You also raised the matter of the Commonwealth potentially overriding State or Territory legislation. As is made clear by Section 62, the Religious Discrimination Bill does not displace State or Territory laws.
Let me repeat: Section 62 of the Porter bill does not displace any of the laws of New South Wales. With no Federal override, under the Australian Constitution discrimination is a concurrent Federal‑State responsibility, as evidenced by the way in which the Australian Human Rights Commission and the New South Wales Anti‑Discrimination Board coexist. In effect, New South Wales now has a green light to proceed with a bill such as this. The Parliament has no reason to delay, no reason not to stand up for religious rights. I can also assure the House that my bill learns from the problems Christian Porter has encountered on the question of freedom of religious speech. I have drafted no such provisions. In 2018 New South Wales passed strong religious vilification laws introducing criminal offences under section 93Z of the Crimes Act. These remain in place. My bill is purely about protection against religious discrimination. It covers all denominations: Christians, Jews, Muslims, Hindus, Buddhists, Sikhs and others, and indeed agnostics and atheists. The bill is about inclusion—real, full-on, genuine, 100 per cent inclusion. Not selective inclusion but, rather, giving all people in New South Wales equal protection at law.
Our State’s Anti-Discrimination Act has provisions protecting the rights of the gay community, transgender people, carers, the elderly, disabled, women and on the basis of domestic status. We are a stronger State and a stronger Parliament for saying that discrimination against these groups is not only wrong but also illegal. It is time to do the same for people of religious faith and those of no faith. The time for alibis and excuses has expired. This bill is the product of an extensive consultation process. In September last year I released an exhibition draft, which was then subject to comment by human rights lawyers, academics, public submissions, members of Parliament and a wide variety of religious organisations. In particular, I thank the 41 participants who attended our very successful roundtable consultation in Parliament House on 11 October 2019.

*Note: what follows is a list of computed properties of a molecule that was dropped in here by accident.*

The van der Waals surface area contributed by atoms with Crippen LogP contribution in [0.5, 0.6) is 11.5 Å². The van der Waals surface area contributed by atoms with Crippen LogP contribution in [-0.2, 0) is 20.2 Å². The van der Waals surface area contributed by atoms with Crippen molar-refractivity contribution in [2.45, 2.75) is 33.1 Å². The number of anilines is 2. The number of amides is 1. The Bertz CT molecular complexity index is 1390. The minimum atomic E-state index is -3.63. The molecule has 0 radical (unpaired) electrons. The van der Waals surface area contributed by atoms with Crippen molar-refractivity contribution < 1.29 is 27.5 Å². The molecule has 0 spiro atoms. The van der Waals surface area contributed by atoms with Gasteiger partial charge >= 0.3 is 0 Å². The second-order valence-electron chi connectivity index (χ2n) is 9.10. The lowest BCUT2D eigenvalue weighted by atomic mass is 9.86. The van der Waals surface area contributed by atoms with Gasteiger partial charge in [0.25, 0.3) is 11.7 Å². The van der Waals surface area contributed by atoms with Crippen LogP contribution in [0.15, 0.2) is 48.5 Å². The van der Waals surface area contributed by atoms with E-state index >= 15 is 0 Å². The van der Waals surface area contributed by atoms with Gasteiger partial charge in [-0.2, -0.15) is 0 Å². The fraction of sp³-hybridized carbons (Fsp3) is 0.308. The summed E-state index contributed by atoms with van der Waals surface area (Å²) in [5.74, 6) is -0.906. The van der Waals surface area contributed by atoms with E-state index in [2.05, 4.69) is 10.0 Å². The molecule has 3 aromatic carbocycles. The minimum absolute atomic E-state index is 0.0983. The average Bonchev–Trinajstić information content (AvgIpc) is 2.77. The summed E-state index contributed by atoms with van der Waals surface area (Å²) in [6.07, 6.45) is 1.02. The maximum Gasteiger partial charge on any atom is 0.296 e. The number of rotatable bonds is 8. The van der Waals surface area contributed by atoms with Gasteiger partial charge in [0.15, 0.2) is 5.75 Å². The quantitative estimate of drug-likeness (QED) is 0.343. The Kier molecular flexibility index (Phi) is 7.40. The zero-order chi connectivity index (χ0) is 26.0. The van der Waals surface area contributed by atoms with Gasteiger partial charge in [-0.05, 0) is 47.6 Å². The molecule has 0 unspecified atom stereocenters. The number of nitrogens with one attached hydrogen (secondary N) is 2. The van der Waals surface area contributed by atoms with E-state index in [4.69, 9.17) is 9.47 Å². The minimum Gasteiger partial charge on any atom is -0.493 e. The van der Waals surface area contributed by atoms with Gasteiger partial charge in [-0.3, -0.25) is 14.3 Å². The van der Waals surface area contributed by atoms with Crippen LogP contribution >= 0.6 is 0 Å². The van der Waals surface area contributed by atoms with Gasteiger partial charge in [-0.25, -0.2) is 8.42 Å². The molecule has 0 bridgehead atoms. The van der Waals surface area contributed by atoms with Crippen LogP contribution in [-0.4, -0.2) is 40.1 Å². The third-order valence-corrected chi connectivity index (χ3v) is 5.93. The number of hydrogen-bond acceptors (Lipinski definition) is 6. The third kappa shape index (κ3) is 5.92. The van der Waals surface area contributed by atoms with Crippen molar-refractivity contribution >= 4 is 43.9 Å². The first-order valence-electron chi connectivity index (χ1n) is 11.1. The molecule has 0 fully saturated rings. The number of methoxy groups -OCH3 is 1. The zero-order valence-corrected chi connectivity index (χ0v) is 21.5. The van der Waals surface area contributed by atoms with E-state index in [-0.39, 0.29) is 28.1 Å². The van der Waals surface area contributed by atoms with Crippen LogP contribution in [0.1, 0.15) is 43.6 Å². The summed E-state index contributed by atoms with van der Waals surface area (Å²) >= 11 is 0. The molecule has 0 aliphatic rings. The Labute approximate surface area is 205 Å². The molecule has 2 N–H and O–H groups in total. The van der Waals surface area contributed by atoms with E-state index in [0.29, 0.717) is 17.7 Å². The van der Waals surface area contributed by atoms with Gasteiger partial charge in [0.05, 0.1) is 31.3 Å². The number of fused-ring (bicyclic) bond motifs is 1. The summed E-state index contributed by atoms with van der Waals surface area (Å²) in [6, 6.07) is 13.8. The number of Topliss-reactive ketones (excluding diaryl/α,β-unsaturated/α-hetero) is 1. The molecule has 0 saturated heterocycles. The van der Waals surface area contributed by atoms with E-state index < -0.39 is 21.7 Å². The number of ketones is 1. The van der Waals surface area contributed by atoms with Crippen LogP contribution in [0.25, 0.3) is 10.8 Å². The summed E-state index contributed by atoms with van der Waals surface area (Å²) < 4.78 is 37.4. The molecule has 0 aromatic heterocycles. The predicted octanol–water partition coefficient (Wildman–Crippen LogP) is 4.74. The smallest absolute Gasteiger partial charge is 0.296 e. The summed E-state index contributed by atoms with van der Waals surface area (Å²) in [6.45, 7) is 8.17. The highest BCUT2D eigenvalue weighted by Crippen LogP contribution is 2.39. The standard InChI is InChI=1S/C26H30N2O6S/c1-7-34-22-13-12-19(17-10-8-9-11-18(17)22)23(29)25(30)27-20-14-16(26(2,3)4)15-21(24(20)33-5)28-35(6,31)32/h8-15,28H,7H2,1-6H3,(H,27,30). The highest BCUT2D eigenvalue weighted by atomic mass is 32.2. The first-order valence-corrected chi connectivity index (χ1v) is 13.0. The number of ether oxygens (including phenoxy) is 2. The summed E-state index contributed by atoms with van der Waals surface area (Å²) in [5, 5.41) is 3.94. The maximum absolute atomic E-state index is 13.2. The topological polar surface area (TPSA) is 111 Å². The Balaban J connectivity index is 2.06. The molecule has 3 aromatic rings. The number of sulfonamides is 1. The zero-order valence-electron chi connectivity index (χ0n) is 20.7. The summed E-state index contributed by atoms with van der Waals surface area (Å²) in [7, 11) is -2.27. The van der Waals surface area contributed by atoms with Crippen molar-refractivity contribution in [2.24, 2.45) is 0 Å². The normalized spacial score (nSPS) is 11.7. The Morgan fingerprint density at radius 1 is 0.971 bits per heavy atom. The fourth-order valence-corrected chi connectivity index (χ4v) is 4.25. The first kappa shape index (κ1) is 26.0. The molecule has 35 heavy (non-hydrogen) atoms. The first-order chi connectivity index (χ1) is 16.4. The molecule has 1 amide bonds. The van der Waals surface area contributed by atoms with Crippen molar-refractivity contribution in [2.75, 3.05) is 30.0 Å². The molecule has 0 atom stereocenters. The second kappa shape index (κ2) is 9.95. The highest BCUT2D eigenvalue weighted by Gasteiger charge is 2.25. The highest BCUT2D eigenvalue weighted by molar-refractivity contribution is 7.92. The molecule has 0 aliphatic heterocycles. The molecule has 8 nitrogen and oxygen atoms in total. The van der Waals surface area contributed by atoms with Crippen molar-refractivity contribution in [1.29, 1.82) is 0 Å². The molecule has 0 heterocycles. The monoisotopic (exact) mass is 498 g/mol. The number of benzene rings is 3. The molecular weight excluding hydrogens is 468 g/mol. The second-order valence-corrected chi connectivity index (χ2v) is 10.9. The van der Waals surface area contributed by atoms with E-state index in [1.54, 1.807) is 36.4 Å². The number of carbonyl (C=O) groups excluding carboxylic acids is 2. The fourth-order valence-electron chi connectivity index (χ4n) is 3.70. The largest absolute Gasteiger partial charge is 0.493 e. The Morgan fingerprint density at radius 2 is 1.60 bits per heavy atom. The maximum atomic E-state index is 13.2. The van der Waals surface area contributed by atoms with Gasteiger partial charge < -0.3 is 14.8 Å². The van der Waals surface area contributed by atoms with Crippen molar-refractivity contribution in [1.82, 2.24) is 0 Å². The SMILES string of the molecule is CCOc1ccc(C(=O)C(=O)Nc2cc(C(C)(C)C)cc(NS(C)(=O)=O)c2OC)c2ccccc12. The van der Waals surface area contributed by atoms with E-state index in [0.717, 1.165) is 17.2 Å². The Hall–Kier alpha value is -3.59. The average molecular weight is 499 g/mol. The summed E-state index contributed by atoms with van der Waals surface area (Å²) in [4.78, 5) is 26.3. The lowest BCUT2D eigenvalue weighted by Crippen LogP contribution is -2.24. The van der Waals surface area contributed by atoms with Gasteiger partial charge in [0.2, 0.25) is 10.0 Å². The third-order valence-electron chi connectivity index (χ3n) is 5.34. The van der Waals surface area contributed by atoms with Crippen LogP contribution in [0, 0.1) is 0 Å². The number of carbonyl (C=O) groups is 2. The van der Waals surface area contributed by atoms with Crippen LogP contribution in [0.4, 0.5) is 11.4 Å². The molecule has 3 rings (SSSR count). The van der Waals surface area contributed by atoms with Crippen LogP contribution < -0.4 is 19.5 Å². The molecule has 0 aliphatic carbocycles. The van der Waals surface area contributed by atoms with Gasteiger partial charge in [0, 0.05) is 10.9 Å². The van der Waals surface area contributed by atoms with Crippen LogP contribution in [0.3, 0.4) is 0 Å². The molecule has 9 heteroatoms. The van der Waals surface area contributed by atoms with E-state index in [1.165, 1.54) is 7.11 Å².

Looking at the list of attendees, it is hard to identify a faith or denomination that was not represented. We even had an atheist present—me. All contributed in a spirit of cooperation and hope. Several improvements to the exhibition draft were suggested and have been incorporated in the bill before the House today. Let me go through the various provisions. The bill starts by listing the principles and the international instruments upon which it relies: the International Covenant on Civil and Political Rights; the 1981 United Nations Declaration on the Elimination of All Forms of Intolerance and of Discrimination Based on Religion or Belief; and the 1984 Siracusa Principles, designed to govern dispute resolution within the terms of the International Covenant on Civil and Political Rights. In other countries and Australian States, religious anti-discrimination provisions are commonplace. They are supported by a series of international conventions.